Evaluating Language Models: An Introduction to Perplexity in NLP

A chore

Imagine you’re trying to build a chatbot that helps home cooks autocomplete their grocery shopping lists based on popular flavor combinations from social media. Your goal is to let users type in what they have in their fridge, like “chicken, carrots,” then list the five or six ingredients that go best with those flavors. You’ve already scraped thousands of recipe sites for ingredient lists, and now you just need to choose the best NLP model to predict which words appear together most often. Easy, right?

Calculating perplexity

To understand how perplexity is calculated, let’s start with a very simple version of the recipe training dataset that only has four short ingredient lists:

  1. chicken, butter, pears
  2. chicken, butter, chili
  3. lemon, pears, shrimp
  4. chili, shrimp, lemon
  1. chicken, butter, pears
  2. chicken, butter, lemon
  3. chicken, lemon, pears
  4. chili, shrimp, lemon

Interpreting perplexity

The word likely is important, because unlike a simple metric like prediction accuracy, lower perplexity isn’t guaranteed to translate into better model performance, for at least two reasons.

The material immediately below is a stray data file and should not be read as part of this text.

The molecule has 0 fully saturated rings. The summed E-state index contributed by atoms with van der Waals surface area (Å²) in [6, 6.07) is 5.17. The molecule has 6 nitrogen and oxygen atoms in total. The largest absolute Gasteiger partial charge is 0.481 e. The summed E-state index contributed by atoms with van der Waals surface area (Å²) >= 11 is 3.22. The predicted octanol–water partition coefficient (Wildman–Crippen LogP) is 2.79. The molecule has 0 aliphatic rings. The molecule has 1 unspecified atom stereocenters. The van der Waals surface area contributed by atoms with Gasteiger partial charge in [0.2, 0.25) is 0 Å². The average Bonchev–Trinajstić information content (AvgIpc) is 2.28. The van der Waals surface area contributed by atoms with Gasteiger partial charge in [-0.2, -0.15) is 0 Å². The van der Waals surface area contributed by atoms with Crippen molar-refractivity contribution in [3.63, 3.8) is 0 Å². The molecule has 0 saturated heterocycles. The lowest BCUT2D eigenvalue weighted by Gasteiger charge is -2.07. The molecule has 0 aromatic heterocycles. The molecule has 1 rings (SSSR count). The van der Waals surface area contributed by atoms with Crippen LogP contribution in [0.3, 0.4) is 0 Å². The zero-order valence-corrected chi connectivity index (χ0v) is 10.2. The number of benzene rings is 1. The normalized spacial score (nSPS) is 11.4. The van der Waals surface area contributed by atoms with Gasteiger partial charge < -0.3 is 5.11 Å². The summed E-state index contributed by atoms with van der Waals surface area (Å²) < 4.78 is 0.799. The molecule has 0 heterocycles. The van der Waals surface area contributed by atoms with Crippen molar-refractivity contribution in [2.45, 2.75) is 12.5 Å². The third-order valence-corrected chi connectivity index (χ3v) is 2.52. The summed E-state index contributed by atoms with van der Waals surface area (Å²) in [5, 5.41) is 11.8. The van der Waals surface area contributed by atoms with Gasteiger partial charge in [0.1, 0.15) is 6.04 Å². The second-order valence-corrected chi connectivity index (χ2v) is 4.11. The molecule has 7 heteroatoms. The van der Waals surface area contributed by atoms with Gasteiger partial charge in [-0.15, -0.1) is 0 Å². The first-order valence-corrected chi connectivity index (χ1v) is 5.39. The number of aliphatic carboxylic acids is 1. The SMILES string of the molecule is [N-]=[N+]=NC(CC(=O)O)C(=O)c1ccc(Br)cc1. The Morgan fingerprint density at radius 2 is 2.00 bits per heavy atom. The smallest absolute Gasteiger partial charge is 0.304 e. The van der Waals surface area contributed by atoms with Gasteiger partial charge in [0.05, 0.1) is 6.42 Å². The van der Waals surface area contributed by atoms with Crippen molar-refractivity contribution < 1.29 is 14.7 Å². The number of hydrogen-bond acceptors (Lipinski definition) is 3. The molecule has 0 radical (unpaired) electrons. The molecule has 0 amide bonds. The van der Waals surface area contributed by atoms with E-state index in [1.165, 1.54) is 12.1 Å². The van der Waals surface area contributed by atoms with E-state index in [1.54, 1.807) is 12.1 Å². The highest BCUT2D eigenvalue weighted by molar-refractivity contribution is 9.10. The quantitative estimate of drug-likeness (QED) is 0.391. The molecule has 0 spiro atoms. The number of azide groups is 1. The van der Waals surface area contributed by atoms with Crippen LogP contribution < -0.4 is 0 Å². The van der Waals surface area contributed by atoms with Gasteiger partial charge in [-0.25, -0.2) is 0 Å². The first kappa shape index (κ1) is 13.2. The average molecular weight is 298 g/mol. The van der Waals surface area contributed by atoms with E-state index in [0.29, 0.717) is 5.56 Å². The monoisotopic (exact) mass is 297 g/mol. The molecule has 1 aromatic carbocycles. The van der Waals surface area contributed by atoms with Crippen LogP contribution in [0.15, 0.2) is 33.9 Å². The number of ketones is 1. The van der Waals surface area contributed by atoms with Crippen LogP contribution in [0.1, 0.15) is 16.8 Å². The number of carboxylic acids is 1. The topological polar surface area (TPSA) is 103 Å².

Perplexity in the real world

You can see similar, if more subtle, problems when you use perplexity to evaluate models trained on real world datasets like the One Billion Word Benchmark. This corpus was put together from thousands of online news articles published in 2011, all broken down into their component sentences. It’s designed as a standardardized test dataset that allows researchers to directly compare different models trained on different data, and perplexity is a popular benchmark choice.

Perplexity in a nutshell


  • Fast to calculate, allowing researchers to weed out models that are unlikely to perform well in expensive/time-consuming real-world testing
  • Useful to have estimate of the model’s uncertainty/information density
  • Not good for final evaluation, since it just measures the model’s confidence, not its accuracy
  • Hard to make apples-to-apples comparisons across datasets with different context lengths, vocabulary sizes, word- vs. character-based models, etc.
  • Can end up rewarding models that mimic toxic or outdated datasets



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